Synopsis: A Sing Sing inmate named Quinn (Jack Holt) is plotting an escape. His cellmate Henderson (Boris Karloff) advises against it, claiming that powerful friends will spring both of them soon if they are patient. But seeing that Quinn will not be deterred, Henderson tells him how to get in touch with his associate on the outside, a man named Arnold (Claude King).
Quinn’s escape is successful and he travels to Arnold’s mansion in the country. Arnold seems afraid to assist Quinn, but is too frightened of his employer, the mysterious drug kingpin Mr. X, to refuse. He employs Quinn as his chauffer, and Quinn becomes enamored of Arnold’s beautiful daughter Julie (Constance Cummings).
Soon enough Henderson is released and makes contact with Dr. August Steiner (Edward Van Sloan), who runs the Eastland Hospital. We learn that Steiner is also an agent of Mr. X , and he tells Henderson that Mr. X arranged for him to be incarcerated so long because he was displeased with him.
Henderson suggests Quinn as the perfect man to deliver the next drug shipment for the organization. But as soon as Steiner sees Quinn he knows the man is an undercover federal agent. Henderson is shocked and angered by this revelation.
But the plan to have Quinn to pick up the shipment via seaplane goes forward. After Quinn delivers the drugs to a ship at sea, Henderson instructs Quinn to take off and then bail out – the boat, he says, will come to his location and pick him up. Quinn, sensing that this is an attempt to dupe him, quickly “rigs a dummy”*, attaches it to the parachute and tosses it overboard so that Henderson will think it’s him.
But before long Steiner captures Quinn himself. He plans on disposing of the federal agent in his usual manner – by getting him admitted to his hospital and subjecting him to an unnecessary – and fatal – operation….
Comments: Okay, let’s see what we’ve got here. A sinister mastermind known only as“Mr. X”. A wire recorder that captures phone dispatches from criminal agents. Hospitals where snoopy undercover cops are dispatched with unnecessary surgeries. Sounds like fun, right?
Well, sure it does. And the truth is, director John Francis Dillon could have made a good movie from the raw material that went into Behind the Mask. Instead, every time he got close to doing something interesting, he chickened out.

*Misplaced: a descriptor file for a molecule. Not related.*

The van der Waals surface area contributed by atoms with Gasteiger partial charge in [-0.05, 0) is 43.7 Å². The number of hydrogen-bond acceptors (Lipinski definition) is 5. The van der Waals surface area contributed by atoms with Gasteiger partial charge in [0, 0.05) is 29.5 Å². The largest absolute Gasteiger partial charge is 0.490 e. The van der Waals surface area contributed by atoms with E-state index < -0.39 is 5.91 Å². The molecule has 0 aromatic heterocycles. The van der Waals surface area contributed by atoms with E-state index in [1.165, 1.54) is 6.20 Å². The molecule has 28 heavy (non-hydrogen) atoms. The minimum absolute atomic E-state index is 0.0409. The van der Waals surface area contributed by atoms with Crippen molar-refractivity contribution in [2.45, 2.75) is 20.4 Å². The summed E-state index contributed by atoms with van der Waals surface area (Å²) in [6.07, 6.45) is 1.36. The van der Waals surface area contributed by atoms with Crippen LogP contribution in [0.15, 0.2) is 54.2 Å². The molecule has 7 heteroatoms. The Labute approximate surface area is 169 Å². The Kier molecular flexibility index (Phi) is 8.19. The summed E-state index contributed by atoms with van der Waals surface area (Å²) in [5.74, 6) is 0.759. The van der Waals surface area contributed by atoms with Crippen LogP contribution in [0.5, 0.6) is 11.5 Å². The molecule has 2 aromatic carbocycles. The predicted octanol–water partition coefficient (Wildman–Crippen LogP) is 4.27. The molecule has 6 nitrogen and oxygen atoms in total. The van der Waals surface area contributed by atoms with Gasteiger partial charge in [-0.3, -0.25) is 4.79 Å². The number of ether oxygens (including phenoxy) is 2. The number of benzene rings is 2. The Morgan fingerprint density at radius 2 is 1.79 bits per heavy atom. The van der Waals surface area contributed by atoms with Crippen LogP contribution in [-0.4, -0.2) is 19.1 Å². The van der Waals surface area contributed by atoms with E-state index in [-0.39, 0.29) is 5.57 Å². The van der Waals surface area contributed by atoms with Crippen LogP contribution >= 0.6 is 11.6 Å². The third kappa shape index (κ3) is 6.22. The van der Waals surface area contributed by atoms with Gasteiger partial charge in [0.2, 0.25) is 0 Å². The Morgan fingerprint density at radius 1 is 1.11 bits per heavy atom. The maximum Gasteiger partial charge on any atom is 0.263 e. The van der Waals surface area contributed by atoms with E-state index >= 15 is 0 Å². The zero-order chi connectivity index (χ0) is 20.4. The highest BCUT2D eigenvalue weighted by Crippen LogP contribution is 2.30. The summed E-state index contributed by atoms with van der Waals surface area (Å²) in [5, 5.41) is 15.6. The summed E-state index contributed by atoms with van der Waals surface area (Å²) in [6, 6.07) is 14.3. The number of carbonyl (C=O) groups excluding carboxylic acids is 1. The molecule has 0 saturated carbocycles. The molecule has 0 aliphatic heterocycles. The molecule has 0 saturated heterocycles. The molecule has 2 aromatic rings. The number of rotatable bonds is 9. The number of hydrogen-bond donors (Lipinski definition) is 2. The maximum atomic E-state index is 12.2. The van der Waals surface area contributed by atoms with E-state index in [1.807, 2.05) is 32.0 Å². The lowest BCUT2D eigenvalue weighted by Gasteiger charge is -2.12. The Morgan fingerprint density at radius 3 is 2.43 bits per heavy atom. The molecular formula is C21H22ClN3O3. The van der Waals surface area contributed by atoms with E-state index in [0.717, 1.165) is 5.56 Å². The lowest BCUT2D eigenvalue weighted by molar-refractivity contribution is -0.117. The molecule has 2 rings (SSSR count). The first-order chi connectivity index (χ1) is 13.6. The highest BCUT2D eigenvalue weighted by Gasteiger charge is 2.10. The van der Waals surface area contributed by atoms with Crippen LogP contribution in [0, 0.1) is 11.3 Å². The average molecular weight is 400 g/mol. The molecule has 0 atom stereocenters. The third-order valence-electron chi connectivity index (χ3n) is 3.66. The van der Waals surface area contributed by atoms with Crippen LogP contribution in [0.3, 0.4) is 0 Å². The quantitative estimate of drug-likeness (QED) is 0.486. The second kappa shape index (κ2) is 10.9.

It’s difficult to understand how you could blow so many opportunities in a mere 70 minutes. Everything in this movie is bungled – Agent Burke’s murder at the hands of the drug gang establishes an entirely different m.o. than is used later in the film. Quinn’s romance with Julie seems exhausted and perfunctory. Henderson’s attempt to kill Quinn when he discovers his identity is exceedingly clumsy (why doesn’t Henderson just shoot him?). Mr. X himself, whose identity is supposed to be the Big Fat Secret Key To Everything, isn’t even mentioned until 24 minutes into the picture. You can get away with pacing like that if you’re Tarkovsky or maybe Hitchcock, and then just barely.
This is a movie that perfectly demonstrates the kind of bread-and-butter character parts Boris Karloff won before he became a household name in his mid-40s. Karloff worked on this movie after Frankenstein was filmed, but before it was released. After his smash success playing Colin Clive’s tormented science fair project, he was able to quit playing common thugs and graduated to mad scientists and brilliant lunatics.
Perhaps because success came relatively late in his career, he never seemed to take it for granted, saying “You could heave a brick out of the window and hit ten actors who could play my parts. I just happened to be on the right corner at the right time.” It’s a statement that I guarantee you’ll never hear from Tom Cruise.
Karloff is lucky, too, that he gets to work again with Edward Van Sloan, who gives a remarkably wacky and over-the-top performance here as Dr. Steiner.
Better-known today as the father of actor Tim (The Magnificent Ambersons) Holt, Jack Holt was once famous in his own right. He appeared in nearly a hundred silent features, and he carried on as a brusque leading-man type well into the sound era. I always associate him with Robert Armstrong for some reason, perhaps because they worked in the same era and used the same theatrical rat-a-tat delivery.
BEHIND THE MASK never had a proper DVD release, but you can purchase a copy from Loving the Classics, a great site for public-domain movies.
*How? There was only room for one dummy on that plane.